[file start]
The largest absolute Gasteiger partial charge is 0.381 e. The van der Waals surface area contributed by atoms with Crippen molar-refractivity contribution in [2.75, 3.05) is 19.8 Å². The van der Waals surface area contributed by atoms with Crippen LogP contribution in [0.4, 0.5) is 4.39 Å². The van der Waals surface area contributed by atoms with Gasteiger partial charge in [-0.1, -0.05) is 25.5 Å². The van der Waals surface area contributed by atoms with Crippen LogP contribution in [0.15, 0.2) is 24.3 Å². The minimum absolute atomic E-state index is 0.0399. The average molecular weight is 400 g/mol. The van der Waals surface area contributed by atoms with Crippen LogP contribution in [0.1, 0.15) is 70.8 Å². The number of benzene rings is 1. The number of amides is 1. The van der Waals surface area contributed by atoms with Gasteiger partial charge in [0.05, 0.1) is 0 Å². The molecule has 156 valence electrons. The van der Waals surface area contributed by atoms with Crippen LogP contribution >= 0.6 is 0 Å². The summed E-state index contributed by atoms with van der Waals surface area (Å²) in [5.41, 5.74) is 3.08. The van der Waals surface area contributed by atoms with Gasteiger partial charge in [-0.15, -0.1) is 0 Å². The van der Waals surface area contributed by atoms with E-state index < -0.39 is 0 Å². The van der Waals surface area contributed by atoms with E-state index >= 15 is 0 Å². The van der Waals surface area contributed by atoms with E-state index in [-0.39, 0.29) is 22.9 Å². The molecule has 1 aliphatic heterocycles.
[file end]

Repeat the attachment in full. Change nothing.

The largest absolute Gasteiger partial charge is 0.381 e. The van der Waals surface area contributed by atoms with Crippen molar-refractivity contribution in [2.75, 3.05) is 19.8 Å². The van der Waals surface area contributed by atoms with Crippen LogP contribution in [0.4, 0.5) is 4.39 Å². The van der Waals surface area contributed by atoms with Gasteiger partial charge in [-0.1, -0.05) is 25.5 Å². The van der Waals surface area contributed by atoms with Crippen LogP contribution in [0.15, 0.2) is 24.3 Å². The minimum absolute atomic E-state index is 0.0399. The average molecular weight is 400 g/mol. The van der Waals surface area contributed by atoms with Crippen LogP contribution in [0.1, 0.15) is 70.8 Å². The number of benzene rings is 1. The number of amides is 1. The van der Waals surface area contributed by atoms with Gasteiger partial charge in [0.05, 0.1) is 0 Å². The molecule has 156 valence electrons. The van der Waals surface area contributed by atoms with Crippen LogP contribution >= 0.6 is 0 Å². The summed E-state index contributed by atoms with van der Waals surface area (Å²) in [5.41, 5.74) is 3.08. The van der Waals surface area contributed by atoms with Gasteiger partial charge in [-0.15, -0.1) is 0 Å². The van der Waals surface area contributed by atoms with E-state index < -0.39 is 0 Å². The van der Waals surface area contributed by atoms with E-state index >= 15 is 0 Å². The van der Waals surface area contributed by atoms with E-state index in [-0.39, 0.29) is 22.9 Å². The molecule has 1 aliphatic heterocycles.